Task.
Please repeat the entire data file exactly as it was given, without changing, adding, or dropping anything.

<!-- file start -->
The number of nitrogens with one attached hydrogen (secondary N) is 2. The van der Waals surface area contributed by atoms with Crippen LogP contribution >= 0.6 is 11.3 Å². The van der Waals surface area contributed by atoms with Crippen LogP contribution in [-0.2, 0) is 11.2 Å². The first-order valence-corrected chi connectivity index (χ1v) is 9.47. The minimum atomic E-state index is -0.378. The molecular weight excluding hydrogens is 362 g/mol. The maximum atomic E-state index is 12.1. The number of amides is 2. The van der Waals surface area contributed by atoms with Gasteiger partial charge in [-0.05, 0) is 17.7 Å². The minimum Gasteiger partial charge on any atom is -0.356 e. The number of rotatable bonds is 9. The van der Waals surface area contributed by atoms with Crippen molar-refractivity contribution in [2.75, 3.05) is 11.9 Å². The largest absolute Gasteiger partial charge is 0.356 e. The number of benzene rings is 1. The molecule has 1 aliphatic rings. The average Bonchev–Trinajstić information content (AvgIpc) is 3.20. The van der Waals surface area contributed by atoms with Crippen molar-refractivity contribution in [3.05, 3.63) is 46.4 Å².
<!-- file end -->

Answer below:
The number of nitrogens with one attached hydrogen (secondary N) is 2. The van der Waals surface area contributed by atoms with Crippen LogP contribution >= 0.6 is 11.3 Å². The van der Waals surface area contributed by atoms with Crippen LogP contribution in [-0.2, 0) is 11.2 Å². The first-order valence-corrected chi connectivity index (χ1v) is 9.47. The minimum atomic E-state index is -0.378. The molecular weight excluding hydrogens is 362 g/mol. The maximum atomic E-state index is 12.1. The number of amides is 2. The van der Waals surface area contributed by atoms with Gasteiger partial charge in [-0.05, 0) is 17.7 Å². The minimum Gasteiger partial charge on any atom is -0.356 e. The number of rotatable bonds is 9. The van der Waals surface area contributed by atoms with Crippen molar-refractivity contribution in [2.75, 3.05) is 11.9 Å². The largest absolute Gasteiger partial charge is 0.356 e. The number of benzene rings is 1. The molecule has 1 aliphatic rings. The average Bonchev–Trinajstić information content (AvgIpc) is 3.20. The van der Waals surface area contributed by atoms with Crippen molar-refractivity contribution in [3.05, 3.63) is 46.4 Å².